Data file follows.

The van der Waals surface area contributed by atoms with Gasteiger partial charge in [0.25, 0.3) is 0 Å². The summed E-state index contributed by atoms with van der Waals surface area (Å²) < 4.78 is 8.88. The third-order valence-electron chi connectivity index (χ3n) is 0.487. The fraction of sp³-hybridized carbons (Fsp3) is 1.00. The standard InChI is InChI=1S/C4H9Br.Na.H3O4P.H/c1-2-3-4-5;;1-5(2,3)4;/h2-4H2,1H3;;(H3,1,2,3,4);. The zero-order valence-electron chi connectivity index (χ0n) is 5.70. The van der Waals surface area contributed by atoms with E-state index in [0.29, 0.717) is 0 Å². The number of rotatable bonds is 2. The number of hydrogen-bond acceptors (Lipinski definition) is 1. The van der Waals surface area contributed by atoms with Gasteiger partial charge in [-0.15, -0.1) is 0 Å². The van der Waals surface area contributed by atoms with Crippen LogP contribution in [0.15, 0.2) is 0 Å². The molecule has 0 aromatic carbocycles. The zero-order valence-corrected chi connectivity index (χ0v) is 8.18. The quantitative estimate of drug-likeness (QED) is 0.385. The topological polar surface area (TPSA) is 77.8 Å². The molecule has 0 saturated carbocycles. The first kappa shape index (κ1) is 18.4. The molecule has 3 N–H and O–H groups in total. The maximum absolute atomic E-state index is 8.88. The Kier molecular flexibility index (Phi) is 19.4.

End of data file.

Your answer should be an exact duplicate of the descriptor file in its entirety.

The van der Waals surface area contributed by atoms with Gasteiger partial charge in [0.25, 0.3) is 0 Å². The summed E-state index contributed by atoms with van der Waals surface area (Å²) < 4.78 is 8.88. The third-order valence-electron chi connectivity index (χ3n) is 0.487. The fraction of sp³-hybridized carbons (Fsp3) is 1.00. The standard InChI is InChI=1S/C4H9Br.Na.H3O4P.H/c1-2-3-4-5;;1-5(2,3)4;/h2-4H2,1H3;;(H3,1,2,3,4);. The zero-order valence-electron chi connectivity index (χ0n) is 5.70. The van der Waals surface area contributed by atoms with E-state index in [0.29, 0.717) is 0 Å². The number of rotatable bonds is 2. The number of hydrogen-bond acceptors (Lipinski definition) is 1. The van der Waals surface area contributed by atoms with Gasteiger partial charge in [-0.15, -0.1) is 0 Å². The van der Waals surface area contributed by atoms with Crippen LogP contribution in [0.15, 0.2) is 0 Å². The molecule has 0 aromatic carbocycles. The zero-order valence-corrected chi connectivity index (χ0v) is 8.18. The quantitative estimate of drug-likeness (QED) is 0.385. The topological polar surface area (TPSA) is 77.8 Å². The molecule has 0 saturated carbocycles. The first kappa shape index (κ1) is 18.4. The molecule has 3 N–H and O–H groups in total. The maximum absolute atomic E-state index is 8.88. The Kier molecular flexibility index (Phi) is 19.4.